Utah Foundation’s series of water reports explores Utah’s water financing and its current and future impacts.
This report examines the differing viewpoints in the context of conservation. It first outlines how water pricing can encourage conservation. It details the current effects of rates on water use. It then explores conservation in terms of fixed fees and variable rates. Lastly, the report examines incentives for water providers to encourage conservation.
Most water providers embrace the value of conservation efforts and have conservation programs in place. At the same time, conservation could be expanded if water providers were to move beyond property taxes and instead rely solely on water rates and impact fees.
Paying For Water Series
This series contains four parts as outlined below.
• Entire Report: Paying for Water: How Water Finance Impacts Utah
• Executive Summary: Paying for Water: A Brief Summary of the Series
• Part 1 – Background: High and Dry: Water Supply, Management and Funding in Utah
• Part 2 – Conservation: Drop by Drop: Water Costs and Conservation in Utah
• Part 3 – Fairness: Who Gets the Bill? Water Finance and Fairness in Utah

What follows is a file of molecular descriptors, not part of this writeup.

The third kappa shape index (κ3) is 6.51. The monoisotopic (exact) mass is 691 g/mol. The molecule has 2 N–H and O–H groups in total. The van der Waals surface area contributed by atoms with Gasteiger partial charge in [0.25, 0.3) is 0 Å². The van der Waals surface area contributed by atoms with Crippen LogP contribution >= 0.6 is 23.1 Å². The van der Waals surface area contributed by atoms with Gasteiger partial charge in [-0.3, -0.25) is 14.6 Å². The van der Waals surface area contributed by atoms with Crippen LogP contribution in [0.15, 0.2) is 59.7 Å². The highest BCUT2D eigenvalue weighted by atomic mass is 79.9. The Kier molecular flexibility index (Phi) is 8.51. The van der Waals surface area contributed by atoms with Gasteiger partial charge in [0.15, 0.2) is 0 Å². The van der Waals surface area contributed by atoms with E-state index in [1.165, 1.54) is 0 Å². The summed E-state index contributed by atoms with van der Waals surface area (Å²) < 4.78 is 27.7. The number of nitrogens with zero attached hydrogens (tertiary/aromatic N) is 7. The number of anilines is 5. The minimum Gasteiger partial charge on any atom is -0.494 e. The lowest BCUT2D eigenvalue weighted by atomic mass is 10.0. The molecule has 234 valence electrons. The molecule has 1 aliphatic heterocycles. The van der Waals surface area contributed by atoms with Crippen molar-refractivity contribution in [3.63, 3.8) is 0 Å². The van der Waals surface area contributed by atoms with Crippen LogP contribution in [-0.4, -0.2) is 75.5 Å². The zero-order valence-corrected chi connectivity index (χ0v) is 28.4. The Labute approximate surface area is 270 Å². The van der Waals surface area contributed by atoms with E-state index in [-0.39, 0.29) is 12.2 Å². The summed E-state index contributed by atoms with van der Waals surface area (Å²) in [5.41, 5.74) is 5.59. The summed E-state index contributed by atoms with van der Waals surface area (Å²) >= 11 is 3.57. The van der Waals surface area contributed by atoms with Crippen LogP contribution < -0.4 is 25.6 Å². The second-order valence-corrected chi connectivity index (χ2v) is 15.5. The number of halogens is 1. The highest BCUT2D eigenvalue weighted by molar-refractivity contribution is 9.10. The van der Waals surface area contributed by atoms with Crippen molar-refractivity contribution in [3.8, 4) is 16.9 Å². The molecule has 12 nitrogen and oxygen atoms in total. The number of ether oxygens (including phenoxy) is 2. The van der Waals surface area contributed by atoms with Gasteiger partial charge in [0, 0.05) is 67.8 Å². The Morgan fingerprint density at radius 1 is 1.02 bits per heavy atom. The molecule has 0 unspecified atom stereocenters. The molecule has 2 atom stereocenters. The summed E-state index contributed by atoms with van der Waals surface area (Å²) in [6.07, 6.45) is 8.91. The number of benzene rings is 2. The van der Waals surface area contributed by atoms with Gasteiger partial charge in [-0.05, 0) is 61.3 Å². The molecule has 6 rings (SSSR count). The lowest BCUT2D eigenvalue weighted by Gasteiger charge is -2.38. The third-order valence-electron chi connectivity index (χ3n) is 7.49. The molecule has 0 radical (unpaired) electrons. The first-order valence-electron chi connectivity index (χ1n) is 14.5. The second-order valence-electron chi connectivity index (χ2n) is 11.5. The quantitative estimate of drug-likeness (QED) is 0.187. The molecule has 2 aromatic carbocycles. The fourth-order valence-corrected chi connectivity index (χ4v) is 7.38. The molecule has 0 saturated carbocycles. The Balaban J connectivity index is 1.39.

• Part 4 – Practical considerations: Getting Clear on Water: Practical Considerations in the Tax Versus Fee Debate
Utah’s water providers know that conservation is important to both water sustainability and minimizing investments in infrastructure expansions. For water providers that depend heavily upon property taxes, conservation efforts could be bolstered with a shift to greater reliance on water rates.
KEY FINDINGS OF THIS REPORT
- Conservation from an increase in water rates might be limited in the short term, but it would increase over the longer term.
- Comparing Utah’s water providers shows that, on average, providers with 10% higher rates have 6.5% lower water use.
- A greater dependence on use-based water rates would generally tend to raise those rates and encourage conservation; however, there is currently no clear indication that water providers that depend upon a higher share of property tax revenues have customers with higher water use.
- Some water providers encouraging conservation could find themselves in a position where water use drops so much that they cannot continue to cover costs without raising rates.
- Policymakers could decouple revenues from the quantity of water sold, so conservation does not negatively affect water providers’ budgets.
- Generally speaking, conservation is the cheapest way to meet demand for water, followed by agricultural conversion. Building new infrastructure is far more expensive.
But how effectively the shift to water rates promotes conservation depends heavily upon on how water rates are structured. In fact, some of the effects of conservation that would be generated by relying on water rates could be captured without removing the property tax component, assuming that the water rate structure were well-calibrated to encourage conservation. For instance, increases in use-based rates can have a far more significant impact on conservation than increases in base water rates. Those conservation gains could be further leveraged by depending still less on property tax revenues.